inner notched end of the spigot contacts the valve and removes and holds it from its seat, the oil flowing outwardly through the -then coupled spigot, through conduit 22 and into the nozzle where its iiowis arrested by the valve 26. The apparatus is then ready Yfor use and'all that the operator has to do is to swing the cap to open position and insert the nozzle into the receptacle or receiver 31. As the lower end of the nozzle contacts washer 37, the upper notched end of the iixed tubular member which passes into opening 25 contacts the valve 26 and moves the same upwardly away from its seat. The oil under pressure may then pass from the nozzle, and flowing lthrough tube 32 forces valve 34 from its seat and continues on to the element to be lubricated.
For ordinary lubrication the nozzle need be held in place only momentarily, and, as will be readily appreciated, the lubrication ,willi be speedily elected. No manual operation ot er than the mere placement of the nozzle within .the nozzle receiver tacle takes place, the opening and closing of the valves being automatic, and the oil automatically flowing under pressure from the reservoir. The system as above set forth does away with the use of grease cups and manually actuated grease guns and the various -annoyances incident to their use.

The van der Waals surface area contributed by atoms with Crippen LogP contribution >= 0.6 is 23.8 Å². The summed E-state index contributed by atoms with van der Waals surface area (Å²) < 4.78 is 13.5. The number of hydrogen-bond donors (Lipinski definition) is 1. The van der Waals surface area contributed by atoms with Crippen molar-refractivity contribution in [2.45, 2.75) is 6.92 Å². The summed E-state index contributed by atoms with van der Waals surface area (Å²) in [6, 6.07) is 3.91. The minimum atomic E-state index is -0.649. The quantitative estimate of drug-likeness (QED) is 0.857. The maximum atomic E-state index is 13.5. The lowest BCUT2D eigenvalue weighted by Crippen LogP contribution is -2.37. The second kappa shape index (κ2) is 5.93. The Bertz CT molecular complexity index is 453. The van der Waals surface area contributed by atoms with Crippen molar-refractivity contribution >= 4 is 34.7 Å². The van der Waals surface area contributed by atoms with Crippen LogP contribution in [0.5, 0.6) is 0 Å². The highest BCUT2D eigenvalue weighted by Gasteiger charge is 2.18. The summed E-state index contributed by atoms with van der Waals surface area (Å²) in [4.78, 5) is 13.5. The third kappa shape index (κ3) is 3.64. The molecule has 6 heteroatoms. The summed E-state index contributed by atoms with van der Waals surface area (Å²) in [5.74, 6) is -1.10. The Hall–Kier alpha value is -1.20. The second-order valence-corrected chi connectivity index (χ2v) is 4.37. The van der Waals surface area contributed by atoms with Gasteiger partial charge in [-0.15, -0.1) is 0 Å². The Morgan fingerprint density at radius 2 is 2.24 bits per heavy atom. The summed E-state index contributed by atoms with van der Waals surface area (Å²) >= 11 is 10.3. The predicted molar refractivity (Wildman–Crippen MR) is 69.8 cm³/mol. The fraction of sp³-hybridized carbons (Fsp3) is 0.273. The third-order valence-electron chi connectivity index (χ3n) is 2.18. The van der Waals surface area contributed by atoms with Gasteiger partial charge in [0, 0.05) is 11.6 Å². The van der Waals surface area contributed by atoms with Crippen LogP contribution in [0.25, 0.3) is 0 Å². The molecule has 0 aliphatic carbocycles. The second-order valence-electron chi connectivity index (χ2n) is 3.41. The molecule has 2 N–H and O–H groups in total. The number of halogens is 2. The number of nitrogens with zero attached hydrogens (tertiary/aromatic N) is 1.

If desired', the amount of oil which is to be passed tothe element to be lubricated may or recepbe determined by the use of rod 14 and nutv l5. The rod being connected to the piston,
nut 15 will be turned up thereon' and left standing away from the base a determined distance. which distance may be Vreadily ascertained by reading the scale 16, the nozzle being then positioned and 'the valve 2G opened, the oil will continue to flow until used without, or with the rod 14 and the nut to predetermine the quantity of lubricant delivered to the element to be lubricated, provides means for constantly exerting pressurev upon the lubricant tending to automatically expel it from the reservoir whenever the valve 26 is opened.